Saturday, May 28, 2011

High School Competition Squad of the Week

Chattahoochee High School 2010-2011 Competition Squad

This small squad of only 12 girls, with a crazy name, proves that you don't need a lot of girls to rock the floor. With some creativity, this squad pulled off stunts that normally would be done by a larger squad. Even though they placed second at this competition, they still did an amazing job.

We Do More Than You Think

,Today was my first day back to the work force. After a long school year, it was time to put my lifeguard suite and whistle back on and sit up in that chair. This will be my third year guarding and I'd like to fill you in on 15 things we lifeguards won't tell you, according to

1. We clean the bathrooms ...
Everyday my duties include wiping down sinks, cleaning mirrors, and the extremely dreaded chore of cleaning the toilets.

2. ... and run the concession stand

3. We can't watch everyone
 "Even the best lifeguards can miss something while watching a crowded beach with over 200 swimmers. Never assume that the lifeguards will do their job perfectly."
-- Noah, a Jersey Shore ocean lifeguard for more than 10 years

4. Our pool shouldn't smell like chlorine

5. We don't always clear the pool after an "accident" ...

6. ... and if we do, it's not always real
 "At one point, a fellow lifeguard and I sank a Snickers bar so we could have an hour break and make everyone clear the pool. It was the best time ever ... we ordered lunch from a local pizza shop."
-- Alan, a Wyomissing, Pennsylvania, lifeguard for two years

7. We need you to watch your kids

8. We swim after we eat

9. Thunder is our best friend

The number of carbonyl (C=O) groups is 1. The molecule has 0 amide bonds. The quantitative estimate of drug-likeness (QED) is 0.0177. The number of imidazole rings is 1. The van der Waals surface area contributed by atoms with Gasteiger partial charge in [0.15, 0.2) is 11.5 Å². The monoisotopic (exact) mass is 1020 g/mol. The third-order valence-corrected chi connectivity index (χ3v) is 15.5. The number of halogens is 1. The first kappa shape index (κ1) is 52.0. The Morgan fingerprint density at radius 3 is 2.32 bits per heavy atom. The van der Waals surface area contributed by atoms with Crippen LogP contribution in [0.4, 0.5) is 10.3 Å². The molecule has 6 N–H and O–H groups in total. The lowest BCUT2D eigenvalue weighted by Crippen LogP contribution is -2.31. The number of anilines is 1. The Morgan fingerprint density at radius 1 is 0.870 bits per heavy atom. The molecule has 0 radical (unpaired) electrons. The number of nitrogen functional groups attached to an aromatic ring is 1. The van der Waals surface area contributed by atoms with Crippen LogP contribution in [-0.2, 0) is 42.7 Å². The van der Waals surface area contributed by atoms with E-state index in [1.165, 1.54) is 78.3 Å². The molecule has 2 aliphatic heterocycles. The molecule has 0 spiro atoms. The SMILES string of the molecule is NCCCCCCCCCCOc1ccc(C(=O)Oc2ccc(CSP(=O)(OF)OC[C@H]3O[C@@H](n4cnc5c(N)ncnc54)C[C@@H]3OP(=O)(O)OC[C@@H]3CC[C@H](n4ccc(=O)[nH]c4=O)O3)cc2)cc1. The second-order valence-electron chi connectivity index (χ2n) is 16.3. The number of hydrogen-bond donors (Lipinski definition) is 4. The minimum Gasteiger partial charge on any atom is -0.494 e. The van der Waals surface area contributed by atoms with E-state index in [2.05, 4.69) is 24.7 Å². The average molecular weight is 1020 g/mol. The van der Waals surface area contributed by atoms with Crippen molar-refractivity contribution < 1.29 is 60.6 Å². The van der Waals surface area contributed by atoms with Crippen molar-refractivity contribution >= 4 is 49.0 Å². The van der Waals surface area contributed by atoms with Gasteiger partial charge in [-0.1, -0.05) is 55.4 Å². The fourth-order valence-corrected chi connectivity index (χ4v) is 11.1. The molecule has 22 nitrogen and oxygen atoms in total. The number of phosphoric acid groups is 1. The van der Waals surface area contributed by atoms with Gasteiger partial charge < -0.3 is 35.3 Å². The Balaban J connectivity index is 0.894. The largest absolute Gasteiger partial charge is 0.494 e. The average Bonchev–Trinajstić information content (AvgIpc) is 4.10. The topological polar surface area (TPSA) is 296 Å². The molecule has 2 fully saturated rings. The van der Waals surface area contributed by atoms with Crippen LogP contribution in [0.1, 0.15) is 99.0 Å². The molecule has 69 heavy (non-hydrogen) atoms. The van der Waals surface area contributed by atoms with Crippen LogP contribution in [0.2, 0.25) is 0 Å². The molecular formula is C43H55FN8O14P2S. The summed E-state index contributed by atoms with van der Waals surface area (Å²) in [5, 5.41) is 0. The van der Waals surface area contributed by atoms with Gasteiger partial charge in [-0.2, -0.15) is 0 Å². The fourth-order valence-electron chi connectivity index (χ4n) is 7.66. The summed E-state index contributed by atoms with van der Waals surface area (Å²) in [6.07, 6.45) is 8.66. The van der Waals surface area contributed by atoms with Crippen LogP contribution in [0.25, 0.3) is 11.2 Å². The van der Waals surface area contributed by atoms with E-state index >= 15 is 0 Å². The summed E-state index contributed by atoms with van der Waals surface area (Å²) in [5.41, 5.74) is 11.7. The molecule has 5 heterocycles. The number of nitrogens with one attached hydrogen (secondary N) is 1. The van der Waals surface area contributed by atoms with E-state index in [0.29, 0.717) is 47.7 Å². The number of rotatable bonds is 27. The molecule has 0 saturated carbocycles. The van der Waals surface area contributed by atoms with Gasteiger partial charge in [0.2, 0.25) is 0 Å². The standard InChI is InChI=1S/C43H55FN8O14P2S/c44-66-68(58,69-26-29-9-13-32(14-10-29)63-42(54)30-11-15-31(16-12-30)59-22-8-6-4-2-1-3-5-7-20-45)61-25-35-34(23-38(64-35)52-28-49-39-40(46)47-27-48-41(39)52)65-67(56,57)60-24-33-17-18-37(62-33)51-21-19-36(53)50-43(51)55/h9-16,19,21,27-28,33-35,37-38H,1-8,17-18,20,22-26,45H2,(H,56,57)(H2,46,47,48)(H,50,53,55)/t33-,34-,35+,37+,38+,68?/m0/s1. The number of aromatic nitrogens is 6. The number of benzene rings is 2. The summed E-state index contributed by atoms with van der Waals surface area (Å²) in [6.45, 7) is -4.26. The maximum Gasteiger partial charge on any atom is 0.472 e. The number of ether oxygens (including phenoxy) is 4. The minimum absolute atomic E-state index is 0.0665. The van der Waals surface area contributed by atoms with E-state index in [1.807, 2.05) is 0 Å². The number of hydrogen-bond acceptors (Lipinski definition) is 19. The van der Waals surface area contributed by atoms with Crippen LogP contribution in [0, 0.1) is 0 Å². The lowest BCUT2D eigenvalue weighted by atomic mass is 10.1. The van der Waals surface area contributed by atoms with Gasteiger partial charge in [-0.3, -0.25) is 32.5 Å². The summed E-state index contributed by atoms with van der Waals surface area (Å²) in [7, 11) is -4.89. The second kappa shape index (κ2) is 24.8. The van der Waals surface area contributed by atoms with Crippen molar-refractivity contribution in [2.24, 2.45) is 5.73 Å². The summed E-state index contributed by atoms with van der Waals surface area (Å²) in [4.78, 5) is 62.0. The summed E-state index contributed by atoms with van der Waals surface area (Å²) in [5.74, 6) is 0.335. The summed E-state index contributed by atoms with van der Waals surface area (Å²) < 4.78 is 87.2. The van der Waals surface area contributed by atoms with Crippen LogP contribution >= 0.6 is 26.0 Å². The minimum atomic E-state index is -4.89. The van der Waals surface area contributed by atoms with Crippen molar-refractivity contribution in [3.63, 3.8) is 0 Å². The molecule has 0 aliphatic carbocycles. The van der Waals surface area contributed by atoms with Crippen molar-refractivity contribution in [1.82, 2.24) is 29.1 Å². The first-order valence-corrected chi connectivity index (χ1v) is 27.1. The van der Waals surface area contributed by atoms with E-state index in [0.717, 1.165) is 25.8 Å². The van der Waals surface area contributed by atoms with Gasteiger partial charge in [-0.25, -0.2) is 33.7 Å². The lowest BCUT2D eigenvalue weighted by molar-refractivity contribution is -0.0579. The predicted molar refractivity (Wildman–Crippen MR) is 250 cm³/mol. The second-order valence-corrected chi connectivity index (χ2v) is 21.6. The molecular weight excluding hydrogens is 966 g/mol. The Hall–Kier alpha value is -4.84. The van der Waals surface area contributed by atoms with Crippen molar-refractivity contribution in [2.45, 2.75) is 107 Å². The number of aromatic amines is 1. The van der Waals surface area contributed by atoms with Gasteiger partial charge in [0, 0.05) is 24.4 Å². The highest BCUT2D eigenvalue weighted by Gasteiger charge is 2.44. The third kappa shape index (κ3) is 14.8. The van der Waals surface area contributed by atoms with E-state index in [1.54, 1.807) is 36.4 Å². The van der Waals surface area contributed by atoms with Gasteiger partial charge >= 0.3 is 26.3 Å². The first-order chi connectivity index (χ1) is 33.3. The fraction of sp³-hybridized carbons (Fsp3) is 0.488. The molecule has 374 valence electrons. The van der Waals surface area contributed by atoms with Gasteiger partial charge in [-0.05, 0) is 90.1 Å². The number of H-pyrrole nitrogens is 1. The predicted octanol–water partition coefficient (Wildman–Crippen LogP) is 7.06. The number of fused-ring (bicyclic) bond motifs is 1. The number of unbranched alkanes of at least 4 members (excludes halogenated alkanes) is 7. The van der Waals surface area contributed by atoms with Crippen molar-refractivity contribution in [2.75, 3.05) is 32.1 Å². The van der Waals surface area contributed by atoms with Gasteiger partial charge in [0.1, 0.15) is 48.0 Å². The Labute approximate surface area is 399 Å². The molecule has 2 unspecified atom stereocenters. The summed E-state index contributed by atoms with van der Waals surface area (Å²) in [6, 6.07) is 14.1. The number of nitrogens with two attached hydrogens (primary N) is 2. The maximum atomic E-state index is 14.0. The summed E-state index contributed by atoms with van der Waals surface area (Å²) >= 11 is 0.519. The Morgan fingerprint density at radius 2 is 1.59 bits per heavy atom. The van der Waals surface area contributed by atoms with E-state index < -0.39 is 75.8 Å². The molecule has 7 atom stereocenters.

On days when we know that there is a chance of a thunderstorm, all the guards pay especially close attention to the sky and for thunder. The second we think we hear some, even if it might be a passing truck, we clear the pool. And we're not letting you back in for 30 minutes.
10. We hate floaties
"Arm floaties or swimsuits with life jacket-like belts sewn in are, in fact, dangerous. It's a false sense of security. An arm floatie can pop and strand a weak swimmer far from a wall or shallow water. The life jacket belts can just as easily hold a kid upside down on the surface as right side up. There is no replacement for teaching your kids water safety skills and keeping a close watch."
-- Mary, a San Francisco lifeguard for 10 years

11. The thought of doing CPR scares us

12. We know when you drop your kids off
"If you're leaving your children at the pool for more than four hours every day, we're going to be on a first-name basis and know your entire life story -- even if we've never met you."
-- Greg, a Texas lifeguard and pool manager for five years

13. We have rules for a reason

14. We care about tan lines
Although highly discouraged by medical experts everywhere, tanning is a part of sitting in the sun all day. So it makes sense that lifeguards are the unofficial experts.

15. We're still kids ourselves
 I started life guarding when I was 16 years old.

Monday, May 23, 2011

Genetic Testing To Find Your Inner All-Star